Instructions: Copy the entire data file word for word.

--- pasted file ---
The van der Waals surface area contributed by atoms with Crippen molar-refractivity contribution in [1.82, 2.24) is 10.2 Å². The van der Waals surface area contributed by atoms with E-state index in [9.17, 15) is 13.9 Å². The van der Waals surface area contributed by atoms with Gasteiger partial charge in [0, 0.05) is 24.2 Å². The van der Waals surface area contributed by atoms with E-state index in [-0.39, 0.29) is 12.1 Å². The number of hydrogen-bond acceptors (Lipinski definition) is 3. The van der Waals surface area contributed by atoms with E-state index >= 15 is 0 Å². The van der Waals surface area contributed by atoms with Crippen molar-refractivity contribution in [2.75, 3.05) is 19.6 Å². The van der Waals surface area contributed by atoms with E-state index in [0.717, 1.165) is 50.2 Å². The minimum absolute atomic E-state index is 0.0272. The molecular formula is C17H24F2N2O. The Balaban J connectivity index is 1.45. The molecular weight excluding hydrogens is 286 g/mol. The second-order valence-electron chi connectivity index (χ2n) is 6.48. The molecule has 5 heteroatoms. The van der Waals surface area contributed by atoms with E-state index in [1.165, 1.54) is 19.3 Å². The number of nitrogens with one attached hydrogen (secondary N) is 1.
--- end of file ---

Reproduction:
The van der Waals surface area contributed by atoms with Crippen molar-refractivity contribution in [1.82, 2.24) is 10.2 Å². The van der Waals surface area contributed by atoms with E-state index in [9.17, 15) is 13.9 Å². The van der Waals surface area contributed by atoms with Gasteiger partial charge in [0, 0.05) is 24.2 Å². The van der Waals surface area contributed by atoms with E-state index in [-0.39, 0.29) is 12.1 Å². The number of hydrogen-bond acceptors (Lipinski definition) is 3. The van der Waals surface area contributed by atoms with E-state index >= 15 is 0 Å². The van der Waals surface area contributed by atoms with Crippen molar-refractivity contribution in [2.75, 3.05) is 19.6 Å². The van der Waals surface area contributed by atoms with E-state index in [0.717, 1.165) is 50.2 Å². The minimum absolute atomic E-state index is 0.0272. The molecular formula is C17H24F2N2O. The Balaban J connectivity index is 1.45. The molecular weight excluding hydrogens is 286 g/mol. The second-order valence-electron chi connectivity index (χ2n) is 6.48. The molecule has 5 heteroatoms. The van der Waals surface area contributed by atoms with E-state index in [1.165, 1.54) is 19.3 Å². The number of nitrogens with one attached hydrogen (secondary N) is 1.